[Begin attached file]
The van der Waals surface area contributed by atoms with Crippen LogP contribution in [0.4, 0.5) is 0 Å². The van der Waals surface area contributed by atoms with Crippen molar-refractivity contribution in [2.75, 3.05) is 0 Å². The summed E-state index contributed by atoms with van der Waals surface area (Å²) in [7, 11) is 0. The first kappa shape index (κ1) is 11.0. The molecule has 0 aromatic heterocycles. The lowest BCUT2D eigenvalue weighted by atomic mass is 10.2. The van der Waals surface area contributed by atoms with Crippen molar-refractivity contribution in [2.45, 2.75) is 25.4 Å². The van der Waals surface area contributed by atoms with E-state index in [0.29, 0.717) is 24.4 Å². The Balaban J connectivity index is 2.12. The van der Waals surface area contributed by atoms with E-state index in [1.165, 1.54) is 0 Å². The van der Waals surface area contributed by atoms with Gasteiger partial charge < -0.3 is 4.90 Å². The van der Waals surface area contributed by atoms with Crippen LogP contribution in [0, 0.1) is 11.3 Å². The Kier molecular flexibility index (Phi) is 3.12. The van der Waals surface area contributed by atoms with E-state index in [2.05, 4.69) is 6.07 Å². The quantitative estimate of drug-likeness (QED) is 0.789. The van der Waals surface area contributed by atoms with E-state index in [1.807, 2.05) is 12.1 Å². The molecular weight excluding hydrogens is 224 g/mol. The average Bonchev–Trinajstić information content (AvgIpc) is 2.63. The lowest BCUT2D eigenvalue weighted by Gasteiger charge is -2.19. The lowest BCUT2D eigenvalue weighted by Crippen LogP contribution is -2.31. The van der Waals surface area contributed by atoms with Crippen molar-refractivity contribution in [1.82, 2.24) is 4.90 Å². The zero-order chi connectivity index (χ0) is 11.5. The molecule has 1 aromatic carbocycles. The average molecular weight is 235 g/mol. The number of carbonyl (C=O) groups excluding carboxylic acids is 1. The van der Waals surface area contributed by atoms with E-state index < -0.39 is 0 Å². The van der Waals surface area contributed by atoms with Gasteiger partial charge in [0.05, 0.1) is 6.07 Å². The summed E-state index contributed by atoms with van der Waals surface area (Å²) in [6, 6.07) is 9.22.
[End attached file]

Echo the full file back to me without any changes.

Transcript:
The van der Waals surface area contributed by atoms with Crippen LogP contribution in [0.4, 0.5) is 0 Å². The van der Waals surface area contributed by atoms with Crippen molar-refractivity contribution in [2.75, 3.05) is 0 Å². The summed E-state index contributed by atoms with van der Waals surface area (Å²) in [7, 11) is 0. The first kappa shape index (κ1) is 11.0. The molecule has 0 aromatic heterocycles. The lowest BCUT2D eigenvalue weighted by atomic mass is 10.2. The van der Waals surface area contributed by atoms with Crippen molar-refractivity contribution in [2.45, 2.75) is 25.4 Å². The van der Waals surface area contributed by atoms with E-state index in [0.29, 0.717) is 24.4 Å². The Balaban J connectivity index is 2.12. The van der Waals surface area contributed by atoms with E-state index in [1.165, 1.54) is 0 Å². The van der Waals surface area contributed by atoms with Gasteiger partial charge < -0.3 is 4.90 Å². The van der Waals surface area contributed by atoms with Crippen LogP contribution in [0, 0.1) is 11.3 Å². The Kier molecular flexibility index (Phi) is 3.12. The van der Waals surface area contributed by atoms with E-state index in [2.05, 4.69) is 6.07 Å². The quantitative estimate of drug-likeness (QED) is 0.789. The van der Waals surface area contributed by atoms with E-state index in [1.807, 2.05) is 12.1 Å². The molecular weight excluding hydrogens is 224 g/mol. The average Bonchev–Trinajstić information content (AvgIpc) is 2.63. The lowest BCUT2D eigenvalue weighted by Gasteiger charge is -2.19. The lowest BCUT2D eigenvalue weighted by Crippen LogP contribution is -2.31. The van der Waals surface area contributed by atoms with Crippen molar-refractivity contribution in [1.82, 2.24) is 4.90 Å². The zero-order chi connectivity index (χ0) is 11.5. The molecule has 1 aromatic carbocycles. The average molecular weight is 235 g/mol. The number of carbonyl (C=O) groups excluding carboxylic acids is 1. The van der Waals surface area contributed by atoms with E-state index < -0.39 is 0 Å². The van der Waals surface area contributed by atoms with Gasteiger partial charge in [0.05, 0.1) is 6.07 Å². The summed E-state index contributed by atoms with van der Waals surface area (Å²) in [6, 6.07) is 9.22.